For Robert Connolly, the Australian filmmaker at the helm of the forthcoming family picture Paper Planes, that was one of the most important requirements – as he sought to emulate the likes of The Goonies, or Little Rascals or The Sandlot Kids – and with this riotously entertaining endeavour, he did a more than commendable job.
“I’ve watched films with my kids enough to see what they like, and they wanna watch films where the heroes are kids,” he explained to us over a coffee in Berlin. “Kids watching kids go on an adventure – that’s fantastic. In Australia there hasn’t been a movie like this for over 10 years.”
Prior to Paper Planes, Connolly had focused on more adult-orientated dramas, presenting thrillers such as The Bank and Balibo. But he explains that the reason for this dramatic change in pace, was so that he could make something that his own children would be able to enjoy.
“I made Paper Planes for them,” he said. “I felt like I should make a film for my young kids, while they’re still young – and it’s been fun to tap in to my inner 11-year-old to make it.”
The premise to this endeavour is one that encourages children to go back to basics somewhat, to revel in simplicity, away from the lure of modern technology, and actually inspire creative thinking. For Connolly, this was a vital message to get across.
“The future will be claimed by young people who can marry creativity and innovation with what they do,” he continued. “The engine room of creativity is boredom, so what we do is create a world where our kids aren’t bored. When you used to drive around in the back of the car with your dad for hours, bored out of your brains, your mind would wander. Now you’ve got an iPad on the back of the seat, so we’ve created a world where we fear that our children are bored, but boredom is a place that creates thinking.”
The film challenges the younger members of the audience not only to be more resourceful, but also emotionally too – as we deal with a protagonist who had recently lost his mother – but it’s themes the director is certain his audience are able to cope with.
“Kids are able to deal with much more than we think. They see things going on and comprehending tragedy and sadness, and they’re up for it. The film has a little bit of that which gives some meaning to it, but it’s in amongst the humour. But kids have really responded to that stuff. I think that they’re incredibly capable of dealing with a broad range of emotions.”
Finally, just before speaking to Ed Oxenbould, Connolly was quick to praise his leading actor, predicting a bright future for the talented 14-year-old performer.
“One of the great pleasures of making this film, was directing Ed,” he explained. “He is an intelligent, sophisticated actor. They often say with kids you’ve just got to make then act natural in front of the camera, but he did so much more. I treated him just as I would an adult. He improvised, he had suggestions and thoughts about things. He’s going to have a massive career. He’s amazing.”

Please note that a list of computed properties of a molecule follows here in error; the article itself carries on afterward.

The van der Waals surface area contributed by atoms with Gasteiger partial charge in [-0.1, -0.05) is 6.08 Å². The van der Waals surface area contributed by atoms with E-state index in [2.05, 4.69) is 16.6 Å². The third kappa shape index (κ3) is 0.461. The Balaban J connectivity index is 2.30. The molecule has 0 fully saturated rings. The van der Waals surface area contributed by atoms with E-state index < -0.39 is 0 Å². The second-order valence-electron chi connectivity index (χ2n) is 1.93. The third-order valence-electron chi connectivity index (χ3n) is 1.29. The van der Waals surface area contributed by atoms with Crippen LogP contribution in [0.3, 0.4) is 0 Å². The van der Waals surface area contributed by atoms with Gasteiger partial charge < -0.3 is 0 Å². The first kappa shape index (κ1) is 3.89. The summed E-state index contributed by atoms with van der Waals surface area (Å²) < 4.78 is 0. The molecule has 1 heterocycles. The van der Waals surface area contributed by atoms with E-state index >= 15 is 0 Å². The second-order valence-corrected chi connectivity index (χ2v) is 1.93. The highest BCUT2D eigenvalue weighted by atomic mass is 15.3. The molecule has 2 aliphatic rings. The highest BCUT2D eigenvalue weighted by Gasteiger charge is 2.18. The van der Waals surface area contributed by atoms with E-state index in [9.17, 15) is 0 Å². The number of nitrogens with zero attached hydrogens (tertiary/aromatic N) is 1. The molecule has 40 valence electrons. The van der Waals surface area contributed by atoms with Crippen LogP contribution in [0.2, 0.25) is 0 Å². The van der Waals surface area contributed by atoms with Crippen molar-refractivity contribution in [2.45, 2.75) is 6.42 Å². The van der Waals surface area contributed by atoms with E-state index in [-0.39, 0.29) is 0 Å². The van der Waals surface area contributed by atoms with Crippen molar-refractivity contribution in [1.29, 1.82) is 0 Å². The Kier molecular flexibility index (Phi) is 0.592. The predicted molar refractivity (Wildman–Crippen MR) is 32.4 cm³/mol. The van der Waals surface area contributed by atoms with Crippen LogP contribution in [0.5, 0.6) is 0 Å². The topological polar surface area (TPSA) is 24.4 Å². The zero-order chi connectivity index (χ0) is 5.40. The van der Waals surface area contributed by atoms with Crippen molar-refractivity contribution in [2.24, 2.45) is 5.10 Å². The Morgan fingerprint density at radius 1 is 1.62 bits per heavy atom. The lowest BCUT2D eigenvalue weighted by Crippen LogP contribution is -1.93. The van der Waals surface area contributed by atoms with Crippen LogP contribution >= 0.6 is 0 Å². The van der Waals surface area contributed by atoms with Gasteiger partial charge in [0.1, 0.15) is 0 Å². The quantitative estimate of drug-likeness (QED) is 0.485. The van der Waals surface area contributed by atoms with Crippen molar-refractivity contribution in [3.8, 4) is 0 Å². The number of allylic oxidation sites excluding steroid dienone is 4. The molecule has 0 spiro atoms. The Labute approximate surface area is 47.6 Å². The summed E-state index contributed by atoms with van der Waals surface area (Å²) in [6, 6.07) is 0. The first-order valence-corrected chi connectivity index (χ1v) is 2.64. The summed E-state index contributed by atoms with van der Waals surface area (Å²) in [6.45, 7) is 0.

Needless to say we didn’t tell Oxenbould what his director had just said of him to avoid any sense of narcissism – but that wasn’t really an issue where this affable young actor was concerned, who was evidently maturer than his years, with his head most certainly screwed on.
“I was mildly interested in acting at a young age, and I never thought it could get to this level. But I’m just a regular kid, I wouldn’t say I’m famous,” Oxenbould said.
For the young actor – who also starred in both Alexander and the Terrible, Horrible, No Good, Very Bad Day, as well as M. Night Shyamalan’s The Visit – it was a unique joy to shoot a movie in his home nation.
“It’s an incredible experience going to Hollywood, but it feels very, very far away, having to Skype your family and friends. I’d love to film to Sydney and go to my own bed every night.”
“So yeah this Australian helped, I could use my own accent and be comfortable. A little closer to home than LA or Philadelphia! Plus, it’s very unique, I’d never read a script like that or can remember the last time I saw a film like this. You don’t really see Australian family films, so I just knew I had to be a part of it.”
But what does the future hold for Oxenbould? Though it’s rather early to predict (he was only 13 at the time the interview took place) he admits he is keeping his options open, not committing to a life in cinema just yet.
“I also love cooking and I wanna go to culinary school when I graduate from high school. I don’t know if it will eventually overtake acting. I cook a lot of sweet things – I make a good crème brûlée.”
Well, if his crème brûlée is anywhere near as good as his acting performances thus far – he may just end up being a successful chef too.